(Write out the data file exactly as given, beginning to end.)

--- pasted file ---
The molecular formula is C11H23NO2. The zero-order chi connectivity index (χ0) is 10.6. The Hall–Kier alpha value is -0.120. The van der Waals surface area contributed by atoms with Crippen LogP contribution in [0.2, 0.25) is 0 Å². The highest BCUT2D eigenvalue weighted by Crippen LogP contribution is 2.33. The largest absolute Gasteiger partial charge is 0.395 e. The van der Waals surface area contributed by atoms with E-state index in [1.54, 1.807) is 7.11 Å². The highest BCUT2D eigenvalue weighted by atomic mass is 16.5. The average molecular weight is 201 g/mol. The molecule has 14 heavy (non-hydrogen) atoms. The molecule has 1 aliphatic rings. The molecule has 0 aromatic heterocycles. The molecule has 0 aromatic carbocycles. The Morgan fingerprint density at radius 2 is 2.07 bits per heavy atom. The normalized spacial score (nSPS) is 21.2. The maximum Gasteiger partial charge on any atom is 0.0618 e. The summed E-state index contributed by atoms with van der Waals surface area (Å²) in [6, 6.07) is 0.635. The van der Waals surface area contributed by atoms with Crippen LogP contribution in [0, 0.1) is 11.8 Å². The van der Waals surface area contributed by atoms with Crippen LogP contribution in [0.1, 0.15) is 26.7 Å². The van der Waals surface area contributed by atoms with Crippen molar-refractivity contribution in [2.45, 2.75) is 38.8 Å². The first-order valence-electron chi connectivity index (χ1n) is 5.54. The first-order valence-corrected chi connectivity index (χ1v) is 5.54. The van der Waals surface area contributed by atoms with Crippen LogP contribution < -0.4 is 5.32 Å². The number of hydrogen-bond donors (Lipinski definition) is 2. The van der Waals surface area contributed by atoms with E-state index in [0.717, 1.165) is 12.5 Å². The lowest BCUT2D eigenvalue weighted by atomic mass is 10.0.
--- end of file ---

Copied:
The molecular formula is C11H23NO2. The zero-order chi connectivity index (χ0) is 10.6. The Hall–Kier alpha value is -0.120. The van der Waals surface area contributed by atoms with Crippen LogP contribution in [0.2, 0.25) is 0 Å². The highest BCUT2D eigenvalue weighted by Crippen LogP contribution is 2.33. The largest absolute Gasteiger partial charge is 0.395 e. The van der Waals surface area contributed by atoms with E-state index in [1.54, 1.807) is 7.11 Å². The highest BCUT2D eigenvalue weighted by atomic mass is 16.5. The average molecular weight is 201 g/mol. The molecule has 14 heavy (non-hydrogen) atoms. The molecule has 1 aliphatic rings. The molecule has 0 aromatic heterocycles. The molecule has 0 aromatic carbocycles. The Morgan fingerprint density at radius 2 is 2.07 bits per heavy atom. The normalized spacial score (nSPS) is 21.2. The maximum Gasteiger partial charge on any atom is 0.0618 e. The summed E-state index contributed by atoms with van der Waals surface area (Å²) in [6, 6.07) is 0.635. The van der Waals surface area contributed by atoms with Crippen LogP contribution in [0, 0.1) is 11.8 Å². The van der Waals surface area contributed by atoms with Crippen LogP contribution in [0.1, 0.15) is 26.7 Å². The van der Waals surface area contributed by atoms with Crippen molar-refractivity contribution in [2.45, 2.75) is 38.8 Å². The first-order valence-electron chi connectivity index (χ1n) is 5.54. The first-order valence-corrected chi connectivity index (χ1v) is 5.54. The van der Waals surface area contributed by atoms with Crippen LogP contribution < -0.4 is 5.32 Å². The number of hydrogen-bond donors (Lipinski definition) is 2. The van der Waals surface area contributed by atoms with E-state index in [0.717, 1.165) is 12.5 Å². The lowest BCUT2D eigenvalue weighted by atomic mass is 10.0.